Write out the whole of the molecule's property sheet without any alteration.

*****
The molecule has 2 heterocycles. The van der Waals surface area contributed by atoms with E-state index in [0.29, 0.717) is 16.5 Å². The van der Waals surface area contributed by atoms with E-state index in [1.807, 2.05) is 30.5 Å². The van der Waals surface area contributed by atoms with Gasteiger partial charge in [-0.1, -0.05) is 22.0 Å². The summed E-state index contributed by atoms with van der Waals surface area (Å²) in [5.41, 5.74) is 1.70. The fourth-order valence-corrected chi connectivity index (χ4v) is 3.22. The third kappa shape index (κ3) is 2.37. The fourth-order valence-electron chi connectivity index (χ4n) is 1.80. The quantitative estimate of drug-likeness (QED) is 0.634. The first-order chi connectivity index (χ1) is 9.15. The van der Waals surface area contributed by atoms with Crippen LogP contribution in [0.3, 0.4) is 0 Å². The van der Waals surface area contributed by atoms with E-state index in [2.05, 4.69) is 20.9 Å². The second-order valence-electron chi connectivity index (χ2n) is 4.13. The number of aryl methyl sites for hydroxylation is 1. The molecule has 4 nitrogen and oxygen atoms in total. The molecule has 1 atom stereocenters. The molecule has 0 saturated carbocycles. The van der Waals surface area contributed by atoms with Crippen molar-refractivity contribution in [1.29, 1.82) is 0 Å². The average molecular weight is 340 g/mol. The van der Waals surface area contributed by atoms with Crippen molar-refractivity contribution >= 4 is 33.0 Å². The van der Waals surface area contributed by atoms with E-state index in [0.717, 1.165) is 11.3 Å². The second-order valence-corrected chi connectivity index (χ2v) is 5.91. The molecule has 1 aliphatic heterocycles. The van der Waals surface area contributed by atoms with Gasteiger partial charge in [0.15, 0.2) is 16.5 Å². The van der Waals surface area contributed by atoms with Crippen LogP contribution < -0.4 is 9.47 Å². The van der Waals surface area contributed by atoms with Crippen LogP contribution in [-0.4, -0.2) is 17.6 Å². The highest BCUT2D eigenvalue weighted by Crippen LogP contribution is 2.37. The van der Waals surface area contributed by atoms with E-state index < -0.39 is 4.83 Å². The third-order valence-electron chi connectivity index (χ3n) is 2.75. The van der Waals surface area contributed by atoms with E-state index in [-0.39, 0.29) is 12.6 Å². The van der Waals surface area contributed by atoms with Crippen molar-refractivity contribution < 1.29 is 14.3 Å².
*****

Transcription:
The molecule has 2 heterocycles. The van der Waals surface area contributed by atoms with E-state index in [0.29, 0.717) is 16.5 Å². The van der Waals surface area contributed by atoms with E-state index in [1.807, 2.05) is 30.5 Å². The van der Waals surface area contributed by atoms with Gasteiger partial charge in [-0.1, -0.05) is 22.0 Å². The summed E-state index contributed by atoms with van der Waals surface area (Å²) in [5.41, 5.74) is 1.70. The fourth-order valence-corrected chi connectivity index (χ4v) is 3.22. The third kappa shape index (κ3) is 2.37. The fourth-order valence-electron chi connectivity index (χ4n) is 1.80. The quantitative estimate of drug-likeness (QED) is 0.634. The first-order chi connectivity index (χ1) is 9.15. The van der Waals surface area contributed by atoms with Crippen LogP contribution in [0.3, 0.4) is 0 Å². The van der Waals surface area contributed by atoms with E-state index in [2.05, 4.69) is 20.9 Å². The second-order valence-electron chi connectivity index (χ2n) is 4.13. The number of aryl methyl sites for hydroxylation is 1. The molecule has 4 nitrogen and oxygen atoms in total. The molecule has 1 atom stereocenters. The molecule has 0 saturated carbocycles. The van der Waals surface area contributed by atoms with Crippen molar-refractivity contribution in [1.29, 1.82) is 0 Å². The average molecular weight is 340 g/mol. The van der Waals surface area contributed by atoms with Crippen molar-refractivity contribution >= 4 is 33.0 Å². The van der Waals surface area contributed by atoms with E-state index in [0.717, 1.165) is 11.3 Å². The second-order valence-corrected chi connectivity index (χ2v) is 5.91. The molecule has 1 aliphatic heterocycles. The van der Waals surface area contributed by atoms with Gasteiger partial charge in [0.15, 0.2) is 16.5 Å². The van der Waals surface area contributed by atoms with Crippen LogP contribution < -0.4 is 9.47 Å². The van der Waals surface area contributed by atoms with Crippen LogP contribution in [-0.4, -0.2) is 17.6 Å². The highest BCUT2D eigenvalue weighted by Crippen LogP contribution is 2.37. The van der Waals surface area contributed by atoms with E-state index < -0.39 is 4.83 Å². The third-order valence-electron chi connectivity index (χ3n) is 2.75. The van der Waals surface area contributed by atoms with E-state index in [-0.39, 0.29) is 12.6 Å². The van der Waals surface area contributed by atoms with Crippen molar-refractivity contribution < 1.29 is 14.3 Å².